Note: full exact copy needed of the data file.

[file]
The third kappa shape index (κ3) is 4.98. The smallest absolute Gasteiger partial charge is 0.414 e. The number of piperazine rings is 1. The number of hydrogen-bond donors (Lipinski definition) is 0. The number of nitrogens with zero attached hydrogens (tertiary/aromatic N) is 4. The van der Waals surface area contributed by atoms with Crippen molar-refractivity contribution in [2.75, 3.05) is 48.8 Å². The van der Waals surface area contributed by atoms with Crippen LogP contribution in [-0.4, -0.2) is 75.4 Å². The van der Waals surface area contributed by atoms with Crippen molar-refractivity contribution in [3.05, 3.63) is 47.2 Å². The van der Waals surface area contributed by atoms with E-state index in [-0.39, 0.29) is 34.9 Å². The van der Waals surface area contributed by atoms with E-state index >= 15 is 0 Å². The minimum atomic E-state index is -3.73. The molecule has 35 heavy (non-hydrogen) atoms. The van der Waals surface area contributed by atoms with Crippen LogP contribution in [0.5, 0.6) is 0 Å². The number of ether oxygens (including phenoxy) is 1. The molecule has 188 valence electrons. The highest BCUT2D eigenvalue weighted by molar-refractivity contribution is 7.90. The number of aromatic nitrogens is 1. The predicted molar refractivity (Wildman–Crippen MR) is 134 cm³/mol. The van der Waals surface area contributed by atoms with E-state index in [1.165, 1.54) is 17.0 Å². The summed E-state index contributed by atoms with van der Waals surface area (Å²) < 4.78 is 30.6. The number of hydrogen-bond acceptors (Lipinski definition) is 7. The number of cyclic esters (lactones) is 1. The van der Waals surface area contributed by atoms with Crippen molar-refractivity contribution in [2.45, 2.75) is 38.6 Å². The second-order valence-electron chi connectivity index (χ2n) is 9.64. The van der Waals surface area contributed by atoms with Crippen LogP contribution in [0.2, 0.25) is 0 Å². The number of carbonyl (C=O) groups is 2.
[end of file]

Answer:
The third kappa shape index (κ3) is 4.98. The smallest absolute Gasteiger partial charge is 0.414 e. The number of piperazine rings is 1. The number of hydrogen-bond donors (Lipinski definition) is 0. The number of nitrogens with zero attached hydrogens (tertiary/aromatic N) is 4. The van der Waals surface area contributed by atoms with Crippen molar-refractivity contribution in [2.75, 3.05) is 48.8 Å². The van der Waals surface area contributed by atoms with Crippen LogP contribution in [-0.4, -0.2) is 75.4 Å². The van der Waals surface area contributed by atoms with Crippen molar-refractivity contribution in [3.05, 3.63) is 47.2 Å². The van der Waals surface area contributed by atoms with E-state index in [-0.39, 0.29) is 34.9 Å². The van der Waals surface area contributed by atoms with E-state index >= 15 is 0 Å². The minimum atomic E-state index is -3.73. The molecule has 35 heavy (non-hydrogen) atoms. The van der Waals surface area contributed by atoms with Crippen LogP contribution in [0.5, 0.6) is 0 Å². The number of ether oxygens (including phenoxy) is 1. The molecule has 188 valence electrons. The highest BCUT2D eigenvalue weighted by molar-refractivity contribution is 7.90. The number of aromatic nitrogens is 1. The predicted molar refractivity (Wildman–Crippen MR) is 134 cm³/mol. The van der Waals surface area contributed by atoms with E-state index in [1.165, 1.54) is 17.0 Å². The summed E-state index contributed by atoms with van der Waals surface area (Å²) < 4.78 is 30.6. The number of hydrogen-bond acceptors (Lipinski definition) is 7. The number of cyclic esters (lactones) is 1. The van der Waals surface area contributed by atoms with Crippen molar-refractivity contribution in [2.45, 2.75) is 38.6 Å². The second-order valence-electron chi connectivity index (χ2n) is 9.64. The van der Waals surface area contributed by atoms with Crippen LogP contribution in [0.2, 0.25) is 0 Å². The number of carbonyl (C=O) groups is 2.